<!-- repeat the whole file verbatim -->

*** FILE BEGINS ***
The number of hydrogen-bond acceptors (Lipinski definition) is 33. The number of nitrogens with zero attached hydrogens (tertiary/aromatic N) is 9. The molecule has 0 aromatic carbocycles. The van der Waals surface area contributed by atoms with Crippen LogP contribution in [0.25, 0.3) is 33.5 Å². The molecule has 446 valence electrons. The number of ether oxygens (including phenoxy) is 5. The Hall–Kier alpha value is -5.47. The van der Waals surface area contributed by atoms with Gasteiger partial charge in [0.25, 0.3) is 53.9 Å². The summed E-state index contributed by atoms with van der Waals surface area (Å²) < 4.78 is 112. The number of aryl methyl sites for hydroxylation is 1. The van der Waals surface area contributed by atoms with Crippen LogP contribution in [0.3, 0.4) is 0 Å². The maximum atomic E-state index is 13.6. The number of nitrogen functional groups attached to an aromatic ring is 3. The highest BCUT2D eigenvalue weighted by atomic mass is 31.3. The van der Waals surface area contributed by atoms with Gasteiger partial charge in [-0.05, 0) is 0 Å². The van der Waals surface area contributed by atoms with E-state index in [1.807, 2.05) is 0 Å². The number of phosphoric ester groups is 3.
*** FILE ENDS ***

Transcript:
The number of hydrogen-bond acceptors (Lipinski definition) is 33. The number of nitrogens with zero attached hydrogens (tertiary/aromatic N) is 9. The molecule has 0 aromatic carbocycles. The van der Waals surface area contributed by atoms with Crippen LogP contribution in [0.25, 0.3) is 33.5 Å². The molecule has 446 valence electrons. The number of ether oxygens (including phenoxy) is 5. The Hall–Kier alpha value is -5.47. The van der Waals surface area contributed by atoms with Gasteiger partial charge in [0.25, 0.3) is 53.9 Å². The summed E-state index contributed by atoms with van der Waals surface area (Å²) < 4.78 is 112. The number of aryl methyl sites for hydroxylation is 1. The van der Waals surface area contributed by atoms with Crippen LogP contribution in [0.3, 0.4) is 0 Å². The maximum atomic E-state index is 13.6. The number of nitrogen functional groups attached to an aromatic ring is 3. The highest BCUT2D eigenvalue weighted by atomic mass is 31.3. The van der Waals surface area contributed by atoms with Gasteiger partial charge in [-0.05, 0) is 0 Å². The van der Waals surface area contributed by atoms with E-state index in [1.807, 2.05) is 0 Å². The number of phosphoric ester groups is 3.